OK, what actually happened late last week and at the weekend. Did we all shop ’til we dropped? Did we click like crazy causing websites to crash? Did we bristle with rage every time we heard the words Black Friday?
Well, yes and no to the first question, yes and no the second, and yes, yes, yes to the third. Actually, the third one might have just been me. I still think Black Friday is a crazy event for UK retail and guaranteed to generate one of my patent Halliday rants.
I mean, it started as a way for US stores to tempt bored consumers (post-Thanksgiving) into their stores with some good deals in the hope they’d also buy full-price stuff. But the last Friday in November isn’t the same in Britain. It’s just another Friday. And besides, the name Black Friday sounds more like a stock market meltdown than a shopping festival. Maybe I’ll just call it BF (or perhaps BFF would be better – I won’t say what the second F stands for).
So here we are, stuck with this event that not only doesn’t tempt people through store doors to look at the full-price goods, it offers so many discounts that the chances of them paying full price for anything are skinnier than a catwalk model.
Anyway, back to what actually happened. One thing is very clear. The BF weekend shopping event is still evolving and while we can learn from what has happened this year, next year could be different, very different. After all, this year was different from last and last year different from 2014 (and so on).
So, now let’s look at some facts and figures. Springboard data shows footfall on Friday rose 2%, with high streets, retail parks and shopping centres all in positive territory. This was a surprise given predictions that footfall would drop 5% and that this year BF would be all about online. Yes, online sales rose, but only by 6.7% Springboard said, even though a 25% surge had been expected. These two figures compare with footfall down 0.8% and e-sales up 31% on BF last year.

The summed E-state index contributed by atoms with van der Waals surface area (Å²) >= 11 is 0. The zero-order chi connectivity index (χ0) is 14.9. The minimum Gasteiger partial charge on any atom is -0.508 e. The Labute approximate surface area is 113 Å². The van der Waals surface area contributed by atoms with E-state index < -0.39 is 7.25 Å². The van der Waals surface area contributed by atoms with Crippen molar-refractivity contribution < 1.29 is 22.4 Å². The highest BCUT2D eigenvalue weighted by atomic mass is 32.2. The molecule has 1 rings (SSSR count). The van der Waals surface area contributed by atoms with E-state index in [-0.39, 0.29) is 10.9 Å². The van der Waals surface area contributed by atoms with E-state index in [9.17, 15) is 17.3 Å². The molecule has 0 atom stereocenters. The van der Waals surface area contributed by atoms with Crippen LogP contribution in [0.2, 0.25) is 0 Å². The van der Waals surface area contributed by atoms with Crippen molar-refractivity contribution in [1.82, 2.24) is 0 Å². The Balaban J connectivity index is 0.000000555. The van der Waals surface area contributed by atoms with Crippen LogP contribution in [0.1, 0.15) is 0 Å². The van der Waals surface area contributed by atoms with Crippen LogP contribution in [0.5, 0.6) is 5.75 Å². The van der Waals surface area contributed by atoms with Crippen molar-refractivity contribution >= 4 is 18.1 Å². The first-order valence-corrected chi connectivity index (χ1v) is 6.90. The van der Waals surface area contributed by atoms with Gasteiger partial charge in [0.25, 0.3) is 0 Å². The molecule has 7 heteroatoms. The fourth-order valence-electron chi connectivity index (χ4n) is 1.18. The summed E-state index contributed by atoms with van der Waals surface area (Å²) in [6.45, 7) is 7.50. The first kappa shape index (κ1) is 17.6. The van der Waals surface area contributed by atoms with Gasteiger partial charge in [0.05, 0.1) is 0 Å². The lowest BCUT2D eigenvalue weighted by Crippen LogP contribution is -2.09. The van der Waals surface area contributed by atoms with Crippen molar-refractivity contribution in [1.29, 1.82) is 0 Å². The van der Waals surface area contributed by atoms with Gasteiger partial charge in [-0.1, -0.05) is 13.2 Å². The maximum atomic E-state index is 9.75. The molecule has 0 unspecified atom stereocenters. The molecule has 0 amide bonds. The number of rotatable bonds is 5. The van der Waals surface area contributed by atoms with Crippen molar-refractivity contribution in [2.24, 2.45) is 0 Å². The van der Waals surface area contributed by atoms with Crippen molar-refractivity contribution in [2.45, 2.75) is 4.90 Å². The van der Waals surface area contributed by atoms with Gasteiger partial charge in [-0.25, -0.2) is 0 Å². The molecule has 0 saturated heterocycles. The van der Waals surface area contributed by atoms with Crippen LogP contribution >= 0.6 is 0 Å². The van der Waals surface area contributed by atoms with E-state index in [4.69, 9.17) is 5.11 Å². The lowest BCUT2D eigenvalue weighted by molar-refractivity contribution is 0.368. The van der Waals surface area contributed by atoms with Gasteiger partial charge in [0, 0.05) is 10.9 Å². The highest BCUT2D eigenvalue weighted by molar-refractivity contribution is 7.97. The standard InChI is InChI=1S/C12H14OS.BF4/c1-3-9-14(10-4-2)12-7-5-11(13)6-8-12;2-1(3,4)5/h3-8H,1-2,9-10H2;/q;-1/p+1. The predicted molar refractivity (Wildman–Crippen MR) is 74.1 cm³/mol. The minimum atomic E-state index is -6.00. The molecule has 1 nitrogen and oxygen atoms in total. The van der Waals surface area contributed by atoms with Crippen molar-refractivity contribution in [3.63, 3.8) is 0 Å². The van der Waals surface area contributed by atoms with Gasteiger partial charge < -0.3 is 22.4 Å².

And on Saturday? Well, when more people would have been expected to head to stores, footfall to all retail destinations actually fell 0.8%, although high street footfall rose 1.2%.
Retail parks, which have evolved from their DIY/supermarket roots to offer much more fashion these days, fell (by 1.3%) and Springboard reported an even worse 4.4% footfall drop in shopping centres. Whaaa? Actually, perhaps that’s not such a shock. I went to Bluewater on Saturday and while (from 08:30 to 09: 30 when I was there) the M&S food hall was heaving, you could practically see the tumbleweed rolling down the aisles in the rest of the store and the rest of the mall.
Springboard said the footfall drop was most likely a result of mall tenants largely being major chains that have strong online ops with shoppers choosing to avoid the expected crush and browsing froth comfort of their sofas. It also said this further backs up its view that malls must broaden their offer to serve up more than just shops – dining, entertainment and other leisure options are crucial for getting potential shoppers through the door.